The context: I supervise research projects at two Christian seminaries and chair the human subjects research committee at one of them. Students must obtain committee approval to conduct field research on individuals or organizations.
The pedagogical purpose: My special interest is helping Christian seminarians become more responsible and sensitive participants in interreligious relations. The approval process requires students to exhibit awareness of best practices in research, which are also applicable to interreligious relations. No matter what research thesis a student is pursuing, valuable lessons about interreligious relations occur in a structured manner during the approval process and often serendipitously during the field research. Human subjects research offers Christian seminarians the opportunity to develop attitudes, virtues, and methods that will enhance interreligious relations.
Description of the strategy: In a typical project – researching ritual practices at a local Buddhist temple – the committee guides the student preparing an organization consent form, insuring that the proper authority grants permission to conduct the research and that the temple can decline if it feels taxed by the number of researchers it has already accommodated, or is simply uninterested. The student also prepares an individual consent form that protects interviewees from harm, provides them the opportunity to give fully informed consent to be interviewed, and offers a means to obtain a report on how research data have been used.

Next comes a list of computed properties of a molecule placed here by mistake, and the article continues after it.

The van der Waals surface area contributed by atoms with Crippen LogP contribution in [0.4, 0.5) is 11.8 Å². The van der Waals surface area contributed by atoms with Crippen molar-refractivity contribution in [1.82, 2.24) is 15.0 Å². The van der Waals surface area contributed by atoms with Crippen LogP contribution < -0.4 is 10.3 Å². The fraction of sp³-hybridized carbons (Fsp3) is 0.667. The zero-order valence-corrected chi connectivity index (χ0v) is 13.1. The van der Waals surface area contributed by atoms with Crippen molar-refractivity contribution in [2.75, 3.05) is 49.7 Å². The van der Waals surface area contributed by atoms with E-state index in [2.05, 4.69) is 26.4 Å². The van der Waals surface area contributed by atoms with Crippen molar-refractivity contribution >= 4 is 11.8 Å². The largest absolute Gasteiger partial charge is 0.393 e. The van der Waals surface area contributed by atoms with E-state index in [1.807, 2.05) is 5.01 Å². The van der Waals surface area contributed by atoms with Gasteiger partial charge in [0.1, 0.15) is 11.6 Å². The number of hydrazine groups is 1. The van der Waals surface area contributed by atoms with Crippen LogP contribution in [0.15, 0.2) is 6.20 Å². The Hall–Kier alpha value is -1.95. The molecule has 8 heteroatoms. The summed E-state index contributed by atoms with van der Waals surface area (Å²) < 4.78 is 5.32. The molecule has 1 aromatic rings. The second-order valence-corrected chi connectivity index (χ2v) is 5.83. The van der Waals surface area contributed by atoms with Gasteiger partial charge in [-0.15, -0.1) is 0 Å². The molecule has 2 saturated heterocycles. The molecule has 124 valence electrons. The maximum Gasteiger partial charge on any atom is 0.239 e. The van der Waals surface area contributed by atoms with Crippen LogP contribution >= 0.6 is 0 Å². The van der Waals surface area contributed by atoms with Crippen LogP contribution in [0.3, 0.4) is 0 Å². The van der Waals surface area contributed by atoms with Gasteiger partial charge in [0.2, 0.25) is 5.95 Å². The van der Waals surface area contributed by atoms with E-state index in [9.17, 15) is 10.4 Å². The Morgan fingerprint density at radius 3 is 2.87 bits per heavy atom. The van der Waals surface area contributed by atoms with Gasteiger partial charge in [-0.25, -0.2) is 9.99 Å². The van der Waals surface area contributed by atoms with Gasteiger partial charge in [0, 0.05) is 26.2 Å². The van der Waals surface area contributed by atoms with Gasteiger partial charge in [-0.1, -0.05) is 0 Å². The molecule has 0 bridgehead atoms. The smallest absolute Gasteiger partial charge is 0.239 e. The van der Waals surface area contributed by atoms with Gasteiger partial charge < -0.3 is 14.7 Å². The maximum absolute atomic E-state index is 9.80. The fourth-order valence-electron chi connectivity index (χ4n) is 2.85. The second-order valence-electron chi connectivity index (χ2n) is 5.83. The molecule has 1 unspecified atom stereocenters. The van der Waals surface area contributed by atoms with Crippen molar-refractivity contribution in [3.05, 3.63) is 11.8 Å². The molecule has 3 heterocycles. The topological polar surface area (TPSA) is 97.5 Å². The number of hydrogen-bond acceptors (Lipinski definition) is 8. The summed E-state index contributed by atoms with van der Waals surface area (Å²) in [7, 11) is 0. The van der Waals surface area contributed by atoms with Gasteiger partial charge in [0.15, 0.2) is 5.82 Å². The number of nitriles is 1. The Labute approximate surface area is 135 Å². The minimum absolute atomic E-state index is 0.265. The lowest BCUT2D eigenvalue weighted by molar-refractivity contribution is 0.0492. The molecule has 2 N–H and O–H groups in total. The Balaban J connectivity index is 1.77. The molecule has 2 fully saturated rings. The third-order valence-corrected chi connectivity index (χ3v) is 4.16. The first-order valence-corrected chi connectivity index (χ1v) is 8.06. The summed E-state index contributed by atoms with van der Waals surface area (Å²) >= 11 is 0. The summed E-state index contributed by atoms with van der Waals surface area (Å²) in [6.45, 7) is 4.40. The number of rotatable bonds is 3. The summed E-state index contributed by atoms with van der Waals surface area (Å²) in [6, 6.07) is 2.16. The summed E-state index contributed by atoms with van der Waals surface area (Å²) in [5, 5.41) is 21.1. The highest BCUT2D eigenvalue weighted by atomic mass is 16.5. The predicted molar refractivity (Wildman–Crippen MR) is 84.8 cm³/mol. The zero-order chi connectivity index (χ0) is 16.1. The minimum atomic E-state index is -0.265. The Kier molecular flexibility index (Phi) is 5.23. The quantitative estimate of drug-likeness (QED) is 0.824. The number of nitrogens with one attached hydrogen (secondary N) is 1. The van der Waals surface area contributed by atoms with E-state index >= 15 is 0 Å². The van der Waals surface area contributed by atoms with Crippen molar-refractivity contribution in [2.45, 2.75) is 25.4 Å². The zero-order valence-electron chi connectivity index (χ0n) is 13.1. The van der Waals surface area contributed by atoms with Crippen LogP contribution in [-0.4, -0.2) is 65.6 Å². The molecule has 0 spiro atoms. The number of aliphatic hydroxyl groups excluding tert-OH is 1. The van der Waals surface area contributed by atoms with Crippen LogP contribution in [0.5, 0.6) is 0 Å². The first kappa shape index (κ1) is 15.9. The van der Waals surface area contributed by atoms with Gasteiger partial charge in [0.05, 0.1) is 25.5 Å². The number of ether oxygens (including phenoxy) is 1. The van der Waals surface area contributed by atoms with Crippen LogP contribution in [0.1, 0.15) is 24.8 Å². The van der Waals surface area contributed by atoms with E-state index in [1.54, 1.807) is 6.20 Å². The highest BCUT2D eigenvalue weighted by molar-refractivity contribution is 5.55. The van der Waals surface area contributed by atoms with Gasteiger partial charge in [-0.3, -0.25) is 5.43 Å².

The faculty advisor for the project debriefs the student's unexpected field experiences. What happened when you unintentionally sat down in a space reserved for a Buddhist ritual specialist? Did this gaffe elicit confession on your part and forgiveness from your host? How did you respond to the challenge, “You can't understand Buddhist meditation if you've never meditated”? Did this lead to constructive introspection and dialogue, or to defensiveness and disputation?
Why it is effective: Interreligious lessons learned “off task” can be significant and long-lasting. Far from being an annoyance or even an obstacle to research, human subjects protocols hold student researchers accountable going into the field. The virtues of respect and reciprocity are modeled in the consent forms. Faculty supervisors can monitor student awareness of the serendipitous lessons offered by field research.